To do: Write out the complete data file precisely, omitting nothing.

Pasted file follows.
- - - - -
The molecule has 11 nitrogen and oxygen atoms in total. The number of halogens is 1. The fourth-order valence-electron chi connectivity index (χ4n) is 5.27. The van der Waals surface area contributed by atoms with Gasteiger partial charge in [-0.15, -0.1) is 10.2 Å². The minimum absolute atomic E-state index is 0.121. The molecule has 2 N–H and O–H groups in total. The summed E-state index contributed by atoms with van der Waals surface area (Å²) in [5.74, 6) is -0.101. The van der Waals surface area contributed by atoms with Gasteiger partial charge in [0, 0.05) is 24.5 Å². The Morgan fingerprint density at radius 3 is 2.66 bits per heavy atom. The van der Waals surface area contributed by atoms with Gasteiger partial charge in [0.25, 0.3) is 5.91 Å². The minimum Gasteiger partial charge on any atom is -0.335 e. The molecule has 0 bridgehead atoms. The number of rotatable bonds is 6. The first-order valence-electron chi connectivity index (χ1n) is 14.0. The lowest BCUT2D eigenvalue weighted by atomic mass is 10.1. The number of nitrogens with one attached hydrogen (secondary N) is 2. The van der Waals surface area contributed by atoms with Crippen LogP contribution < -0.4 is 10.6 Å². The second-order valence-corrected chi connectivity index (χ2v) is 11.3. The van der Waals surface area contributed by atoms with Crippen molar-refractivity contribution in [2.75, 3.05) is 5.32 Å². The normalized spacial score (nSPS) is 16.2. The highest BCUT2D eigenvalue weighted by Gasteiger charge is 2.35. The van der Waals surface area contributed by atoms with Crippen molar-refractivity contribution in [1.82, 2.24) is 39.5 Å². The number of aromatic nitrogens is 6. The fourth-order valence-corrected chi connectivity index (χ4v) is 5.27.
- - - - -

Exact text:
The molecule has 11 nitrogen and oxygen atoms in total. The number of halogens is 1. The fourth-order valence-electron chi connectivity index (χ4n) is 5.27. The van der Waals surface area contributed by atoms with Gasteiger partial charge in [-0.15, -0.1) is 10.2 Å². The minimum absolute atomic E-state index is 0.121. The molecule has 2 N–H and O–H groups in total. The summed E-state index contributed by atoms with van der Waals surface area (Å²) in [5.74, 6) is -0.101. The van der Waals surface area contributed by atoms with Gasteiger partial charge in [0, 0.05) is 24.5 Å². The Morgan fingerprint density at radius 3 is 2.66 bits per heavy atom. The van der Waals surface area contributed by atoms with Gasteiger partial charge in [0.25, 0.3) is 5.91 Å². The minimum Gasteiger partial charge on any atom is -0.335 e. The molecule has 0 bridgehead atoms. The number of rotatable bonds is 6. The first-order valence-electron chi connectivity index (χ1n) is 14.0. The lowest BCUT2D eigenvalue weighted by atomic mass is 10.1. The number of nitrogens with one attached hydrogen (secondary N) is 2. The van der Waals surface area contributed by atoms with Crippen LogP contribution < -0.4 is 10.6 Å². The second-order valence-corrected chi connectivity index (χ2v) is 11.3. The van der Waals surface area contributed by atoms with Crippen molar-refractivity contribution in [2.75, 3.05) is 5.32 Å². The normalized spacial score (nSPS) is 16.2. The highest BCUT2D eigenvalue weighted by Gasteiger charge is 2.35. The van der Waals surface area contributed by atoms with Crippen molar-refractivity contribution in [1.82, 2.24) is 39.5 Å². The number of aromatic nitrogens is 6. The fourth-order valence-corrected chi connectivity index (χ4v) is 5.27.